The Boer War Monument in St Kilda Road, located opposite the Victoria Barracks, was erected in 1903 shortly after hostilities ceased. The Boer War was the name given to the South African Wars of 1880-81 and 1899-1902 fought between the British and the descendants of the Dutch settlers (Boers) in Southern Africa. As part of the British Empire, the Australian Colonies offered troops in 1899 and the first Mounted Australian units arrived in South Africa in December 1899. At least 12,000 Australians served in contingents raised by the six colonies or (from 1901) the new Australian Commonwealth. It is believed that at least 600 Australians died in the campaign, nearly half (265) being from Victoria.
The Monument is very unusual in the Australian context as it was funded by the Victorian Mounted Rifles Regiment, rather than public subscription. The monument was "erected by the members of the 5th Victorian Contingent VMR in memory of their fallen comrades in South Africa".
The monument itself is made of sandstone with a bluestone base, and designed by the noted architect George De Lacy Evans. Evan's other works included Warehouses in Niagara Lane (VHR 473), the Sum Kum Lee Buildings in Little Bourke Street (VHR442), the Lygon Buildings in Carlton (VHR 406) and the Union Church in Elsternwick (VHR 704). The sculpture was completed by Joseph Hamilton who later described the monument as a 'tower'. The monument combines gothic elements, with piers, arches and flying buttresses sculpted in stone. Three bronze plaques list the dead, with their rank. The Victorians served in mounted units and this is reflected in the number of casualties amongst mounted soldiers, farriers and shoeing smiths. The names of the places in South Africa where the Victorians saw action are inscribed on the supporting pillars. The Victorian Military Badge has also been incorporated into the design, emphasising the fact that this is a Victorian rather than national memorial.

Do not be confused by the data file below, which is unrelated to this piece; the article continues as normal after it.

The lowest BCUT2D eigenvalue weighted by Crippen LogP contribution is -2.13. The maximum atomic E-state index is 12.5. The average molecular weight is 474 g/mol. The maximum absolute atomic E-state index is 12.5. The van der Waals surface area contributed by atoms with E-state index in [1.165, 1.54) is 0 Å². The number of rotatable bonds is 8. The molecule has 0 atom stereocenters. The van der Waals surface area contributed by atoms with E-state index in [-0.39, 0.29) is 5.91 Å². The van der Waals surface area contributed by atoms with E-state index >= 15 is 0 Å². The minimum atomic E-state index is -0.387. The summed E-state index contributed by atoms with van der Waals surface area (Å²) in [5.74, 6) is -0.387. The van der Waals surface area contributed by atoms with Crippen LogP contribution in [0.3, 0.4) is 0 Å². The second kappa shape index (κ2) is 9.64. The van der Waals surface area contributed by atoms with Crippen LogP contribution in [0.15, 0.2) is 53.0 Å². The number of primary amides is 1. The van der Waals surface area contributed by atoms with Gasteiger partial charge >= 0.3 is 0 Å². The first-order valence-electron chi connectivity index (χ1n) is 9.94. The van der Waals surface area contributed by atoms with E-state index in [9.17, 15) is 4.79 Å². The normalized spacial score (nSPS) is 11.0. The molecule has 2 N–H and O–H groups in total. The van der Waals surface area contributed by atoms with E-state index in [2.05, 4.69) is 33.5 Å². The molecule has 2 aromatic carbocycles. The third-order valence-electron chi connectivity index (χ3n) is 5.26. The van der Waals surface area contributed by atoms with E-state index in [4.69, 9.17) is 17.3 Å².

The monument was moved a few metres in 1966 to an embankment facing St Kilda Road to allow for road widening and is nowa garden setting.
How is it significant?
The Boer War Monument is of historic and aesthetic significance to the State of Victoria.
Why is it significant?
The Boer War Monument is of historic significance to the State of Victoria as it commemorates the participation of Victorians in the Boer War.
The Boer War Monument is of aesthetic significance to the State of Victoria as a finely executed work by architect George de Lacy Evans and sculptor Joseph Hamilton.